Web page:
“When we were in undergraduate school, Walter worked at juvenile court to help young kids,’’ Vegas said. “He also developed a life skills program at a halfway house that I started for Hispanic children in Springfield. After graduation, he worked for the Department of Human Services for the City of Springfield.’’
Vegas said that after his friend gave up his law practice in the early 1990s to return to the Bronx to care for his ailing mother, he helped coach a high school team of underprivileged children from Washington Heights.
“He not only spent time on coaching but also gave them experiences they never had,’’ Vegas said. “He raised money and took them on trips to play in other states to help expand their world and so they could know [that] things they only dreamed of could be achieved. The kids identified with his background and appreciated his commitment to push them toward the bigger picture.’’
Kim Clark said her husband worked in higher education for 17 years and was often asked to speak to groups. He was a member of the National Conference on Black American Affairs and the College Board’s New England Regional Council.
“Walter really loved working at Roxbury Community College,’’ Kim Clark said. “He loved the students and getting positive feedback from them. He also enjoyed giving speeches on higher education, a subject about which he was passionate. He was very proud of being asked to deliver a commencement speech at Housatonic Community College in Connecticut in 2006.’’
The Clarks were married 18 years and had three children, Joshua, Matthew, and Emiko, all of Groton. They met while waiting to apply for work with New York City’s Board of Education.
“We struck up a conversation and instantly felt comfortable talking to each other,’’ Kim Clark said. “And he let me go ahead of him after we’d both waited in line for hours. On our first date, he took me on a carriage ride through Central Park, and that was it. We didn’t have a long engagement. We didn’t need to.’’
Kim Clark said her husband was a hard worker with a good sense of humor that he exhibited in speeches and with his children. In his spare time, he enjoyed relaxing with family.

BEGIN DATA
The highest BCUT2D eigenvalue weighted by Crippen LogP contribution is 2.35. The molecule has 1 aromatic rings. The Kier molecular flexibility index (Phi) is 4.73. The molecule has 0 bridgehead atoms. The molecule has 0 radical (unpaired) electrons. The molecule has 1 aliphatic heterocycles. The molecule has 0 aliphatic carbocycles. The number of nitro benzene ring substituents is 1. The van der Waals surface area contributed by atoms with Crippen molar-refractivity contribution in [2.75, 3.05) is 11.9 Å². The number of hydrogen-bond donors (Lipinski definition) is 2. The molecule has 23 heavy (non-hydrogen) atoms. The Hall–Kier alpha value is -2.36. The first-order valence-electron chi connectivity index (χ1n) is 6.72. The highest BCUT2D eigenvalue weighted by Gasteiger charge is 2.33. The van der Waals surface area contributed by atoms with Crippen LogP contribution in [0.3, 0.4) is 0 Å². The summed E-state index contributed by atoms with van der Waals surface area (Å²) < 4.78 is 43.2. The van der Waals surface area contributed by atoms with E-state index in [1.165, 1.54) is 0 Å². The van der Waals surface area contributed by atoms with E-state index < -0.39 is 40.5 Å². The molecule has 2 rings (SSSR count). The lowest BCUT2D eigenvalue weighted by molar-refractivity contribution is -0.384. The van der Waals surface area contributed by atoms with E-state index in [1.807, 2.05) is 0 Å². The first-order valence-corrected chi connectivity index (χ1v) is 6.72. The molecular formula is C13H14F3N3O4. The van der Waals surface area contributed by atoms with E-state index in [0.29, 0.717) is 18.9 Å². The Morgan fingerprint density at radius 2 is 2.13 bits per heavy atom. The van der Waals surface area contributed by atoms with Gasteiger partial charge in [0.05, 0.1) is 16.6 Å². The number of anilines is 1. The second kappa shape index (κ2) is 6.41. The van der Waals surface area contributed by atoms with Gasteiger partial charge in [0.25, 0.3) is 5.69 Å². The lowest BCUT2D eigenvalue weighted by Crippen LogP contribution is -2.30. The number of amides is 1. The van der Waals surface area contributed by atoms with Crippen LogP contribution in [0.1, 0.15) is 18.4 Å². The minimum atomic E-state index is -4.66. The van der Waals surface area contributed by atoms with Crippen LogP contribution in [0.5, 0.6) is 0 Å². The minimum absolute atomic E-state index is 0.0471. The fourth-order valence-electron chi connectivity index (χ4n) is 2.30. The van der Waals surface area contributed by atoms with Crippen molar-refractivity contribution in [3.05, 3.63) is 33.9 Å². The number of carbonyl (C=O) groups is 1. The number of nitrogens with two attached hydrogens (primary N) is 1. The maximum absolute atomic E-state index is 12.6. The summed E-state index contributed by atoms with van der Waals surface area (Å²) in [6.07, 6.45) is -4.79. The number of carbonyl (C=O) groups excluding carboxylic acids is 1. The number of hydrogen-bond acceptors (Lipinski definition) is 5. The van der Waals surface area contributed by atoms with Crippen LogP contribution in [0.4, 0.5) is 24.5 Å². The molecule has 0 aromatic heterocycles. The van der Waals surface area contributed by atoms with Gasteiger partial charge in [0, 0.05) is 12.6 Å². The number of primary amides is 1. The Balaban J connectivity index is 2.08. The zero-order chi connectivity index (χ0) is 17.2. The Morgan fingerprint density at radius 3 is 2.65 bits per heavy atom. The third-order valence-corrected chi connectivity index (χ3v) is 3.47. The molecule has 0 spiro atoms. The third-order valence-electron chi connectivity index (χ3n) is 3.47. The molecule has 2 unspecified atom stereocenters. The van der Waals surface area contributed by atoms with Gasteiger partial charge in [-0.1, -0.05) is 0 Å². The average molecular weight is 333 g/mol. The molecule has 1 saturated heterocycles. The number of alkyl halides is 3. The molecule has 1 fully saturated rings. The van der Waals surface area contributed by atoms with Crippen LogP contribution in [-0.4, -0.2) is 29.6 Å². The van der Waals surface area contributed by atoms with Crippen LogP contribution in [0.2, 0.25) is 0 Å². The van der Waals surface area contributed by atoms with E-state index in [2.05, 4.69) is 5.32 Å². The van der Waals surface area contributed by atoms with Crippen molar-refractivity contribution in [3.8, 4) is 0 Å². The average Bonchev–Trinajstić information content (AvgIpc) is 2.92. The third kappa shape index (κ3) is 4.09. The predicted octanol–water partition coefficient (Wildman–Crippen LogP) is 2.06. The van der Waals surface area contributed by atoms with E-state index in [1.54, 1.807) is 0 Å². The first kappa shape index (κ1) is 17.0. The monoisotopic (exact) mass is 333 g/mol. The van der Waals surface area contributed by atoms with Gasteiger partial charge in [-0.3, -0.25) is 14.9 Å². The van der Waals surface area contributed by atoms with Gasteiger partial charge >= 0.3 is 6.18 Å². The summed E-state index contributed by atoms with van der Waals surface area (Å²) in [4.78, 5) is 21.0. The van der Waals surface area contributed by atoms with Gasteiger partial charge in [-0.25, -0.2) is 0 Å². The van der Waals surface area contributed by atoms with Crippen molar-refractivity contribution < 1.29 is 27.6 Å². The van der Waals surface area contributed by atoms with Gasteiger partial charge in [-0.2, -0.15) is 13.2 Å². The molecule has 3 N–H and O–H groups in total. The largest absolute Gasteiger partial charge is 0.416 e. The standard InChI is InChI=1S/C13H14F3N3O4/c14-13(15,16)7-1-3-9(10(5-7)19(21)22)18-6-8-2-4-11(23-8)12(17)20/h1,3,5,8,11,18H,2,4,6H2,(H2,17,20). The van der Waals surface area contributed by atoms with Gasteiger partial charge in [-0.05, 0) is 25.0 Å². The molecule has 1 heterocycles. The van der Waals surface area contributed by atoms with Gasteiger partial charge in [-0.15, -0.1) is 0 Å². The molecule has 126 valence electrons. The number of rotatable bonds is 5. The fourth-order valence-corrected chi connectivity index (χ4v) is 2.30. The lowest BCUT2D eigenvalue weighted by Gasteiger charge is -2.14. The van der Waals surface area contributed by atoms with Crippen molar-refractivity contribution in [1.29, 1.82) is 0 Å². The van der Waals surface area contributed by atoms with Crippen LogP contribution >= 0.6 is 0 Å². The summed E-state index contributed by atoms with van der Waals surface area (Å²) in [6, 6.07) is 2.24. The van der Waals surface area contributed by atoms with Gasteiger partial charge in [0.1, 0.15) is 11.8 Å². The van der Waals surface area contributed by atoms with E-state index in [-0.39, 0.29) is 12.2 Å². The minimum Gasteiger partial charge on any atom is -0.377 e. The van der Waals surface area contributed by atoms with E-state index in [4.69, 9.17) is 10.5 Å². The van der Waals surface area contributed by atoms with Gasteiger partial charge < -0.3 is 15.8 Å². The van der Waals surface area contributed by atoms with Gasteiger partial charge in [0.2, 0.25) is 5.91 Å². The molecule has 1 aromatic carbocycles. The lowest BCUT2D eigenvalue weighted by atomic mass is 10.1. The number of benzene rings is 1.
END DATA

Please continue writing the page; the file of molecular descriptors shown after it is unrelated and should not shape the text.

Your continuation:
“He loved going to the movies, canoeing, fishing and barbecuing,’’ she said. “We loved to travel as a family and did so mainly by car so we could do more sightseeing. We traveled up and down the East Coast and also to the Midwest. We enjoyed the times we spent in the car.’’
Dean Clark’s mother, Shigeko Clark, was the inspiration for his 1993 book “Backbone, Broken Bones and Character: Growing Up in the South Bronx.’’
Besides his wife and three children with Kim Clark, he leaves his father, Hugh, brothers Mark and Curtis and sister Alisa Clark-Jenkins, all of the Bronx.
Divorced several times, he also leaves three other daughters, Elisa Thurman of Greenville, Miss., Shigeko Sykes of Middle River, Md., and Taeko of Newark; and two other sons, Walter Jr. of Montclair, N.J., and Jason of Providence.
“He was not only a dad to his children, but he was also a great friend,’’ said Thurman, his oldest child. “He was a kind-spirited person with a lot of drive and someone definitely to be proud of. We love him, and he will be missed.’’
A memorial service is planned for Oct. 11 at Roxbury Community College.
Globe correspondent Laurie D. Willis can be reached at email@example.com